With the backdrop of the Australian Depression of the 1930’s we follow Nance’s childhood as she makes her way through school and soon come to see that Nance is going to become a woman of firsts as she studies pharmacy, graduates and becomes a pharmacist something quite unheard of at the time. And this is before she even falls in love or meets her husband and her life takes on multiple trajectories as she takes on multiple roles as lover, wife, mother and career woman. I don’t want to say too much more because part of discovering where Nance’s life goes is part of the charm of One Life, though it charmed me in plenty of ways.

It is very hard as you read One Life to remember that this is all based on fact, and indeed Kate had the help of many conversations with her mother before she died and the memoirs Nance had started. This is in part because of the way Nance’s life developed from that childhood I mentioned and onto being a successful career woman and quite amazing wife and mother at home. It is also because Nance is such a wonderful character; you can really imagine having a good laugh with her over a cup of tea. Yet whilst Grenville injects all the love and respect she had for Nance into her writing of her, we aren’t given a saint. As we discover Nance had flaws and some naughtier shenanigans in her life, we are given the portrait of a woman whole. I adored her and the way Grenville wrote about her from every angle.

Another thing that makes you forget that it is real is the backdrop that Nance’s life had in terms of Australia’s history, and Australia very much feels like a character in the book all of its own as we travel around it and see it go through bad times and good. We have the big events like the Depression and of course the World Wars, the latter which initially seems like a distant issue until her brother Frank enrols and ends up in a prisoner of war camp, which of course took me right back to Richard Flanagan’s very much fictional but all too real The Narrow Road To The Deep North. So you have these massive things happening in the background affecting Nance’s life.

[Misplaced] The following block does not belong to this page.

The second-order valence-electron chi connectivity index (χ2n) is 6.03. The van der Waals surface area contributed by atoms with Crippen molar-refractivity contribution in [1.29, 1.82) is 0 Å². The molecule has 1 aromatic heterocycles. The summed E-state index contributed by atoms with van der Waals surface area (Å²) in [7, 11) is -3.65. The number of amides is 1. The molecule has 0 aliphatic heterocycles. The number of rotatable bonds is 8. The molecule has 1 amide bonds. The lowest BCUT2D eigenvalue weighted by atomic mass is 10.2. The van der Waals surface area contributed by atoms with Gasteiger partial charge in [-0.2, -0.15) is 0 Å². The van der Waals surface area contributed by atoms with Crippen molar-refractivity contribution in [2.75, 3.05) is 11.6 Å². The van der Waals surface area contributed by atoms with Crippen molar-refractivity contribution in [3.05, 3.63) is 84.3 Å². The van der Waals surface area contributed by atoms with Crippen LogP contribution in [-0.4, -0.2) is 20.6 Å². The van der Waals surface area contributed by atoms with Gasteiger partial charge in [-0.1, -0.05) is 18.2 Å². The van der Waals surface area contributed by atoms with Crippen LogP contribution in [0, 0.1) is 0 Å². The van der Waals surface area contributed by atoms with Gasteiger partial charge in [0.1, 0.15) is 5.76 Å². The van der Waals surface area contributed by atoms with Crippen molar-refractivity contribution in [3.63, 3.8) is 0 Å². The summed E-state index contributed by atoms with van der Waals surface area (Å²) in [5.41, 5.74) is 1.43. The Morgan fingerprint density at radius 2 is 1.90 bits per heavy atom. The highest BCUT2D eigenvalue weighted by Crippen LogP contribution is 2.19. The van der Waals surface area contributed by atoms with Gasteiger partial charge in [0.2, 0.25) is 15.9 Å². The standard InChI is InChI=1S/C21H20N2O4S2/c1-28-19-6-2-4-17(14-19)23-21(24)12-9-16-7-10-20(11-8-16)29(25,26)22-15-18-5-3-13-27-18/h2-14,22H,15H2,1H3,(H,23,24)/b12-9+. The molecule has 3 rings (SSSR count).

Nance has seen the little man with the moustache on the newsreels, standing at his stone pulpit, his arm pumping up and down, haranguing great crowds that seemed like machines, line after line of people in the same uniforms thrusting their arms in the air. But it was on the other side of the world and in another language. It was serious but not personal. It was Britain’s war. The man with the moustache was frightening but he was also a bit ridiculous.

You also have the smaller yet equally significant domestic changes. We go through era’s where women are allowed to study and even graduate, we follow the sexual freedom and liberation that came from contraception, we watch as women could work and even set up by themselves breaking the shackles of society. We also learn how man, and some older generations of women (Nance’s mother Dolly is utterly fascinating) reacted to that both in good and bad ways. These small domestic shifts I found as interesting, if not more, than the big parts of history as I knew much less about them.

Leaving the doctors with the little beige box in her handbag, Nance thought, mine is the first generation of women, in the history of the world, to have any choice about children. All those millions of women who were nothing but baby-machines. So many of them must have been like me, wanting it both ways. Children, of course, but a life of their own too.

Grenville’s writing is wonderful; if you have read any of her novels you will know this already. Nance and her family come to life and walk off the pages. She celebrates the ordinary and the stories of the everyday. She builds the world of Australia through those times fully without hitting us over the head with research and yet highlighting important events big and small. What she also does which I think is very clever is that she highlights the plight of women at the start of the 1900’s, the struggle for change and how changes as it comes affects everyone, without ever taking a moral high ground or bashing men of the time for the society that they were also born into through no fault of their own. I mean if they behave badly then they are fair game, but not all of them did, a lot but not all. There is just great warmth, generosity and passion with this book that is really hard to try and encompass in words.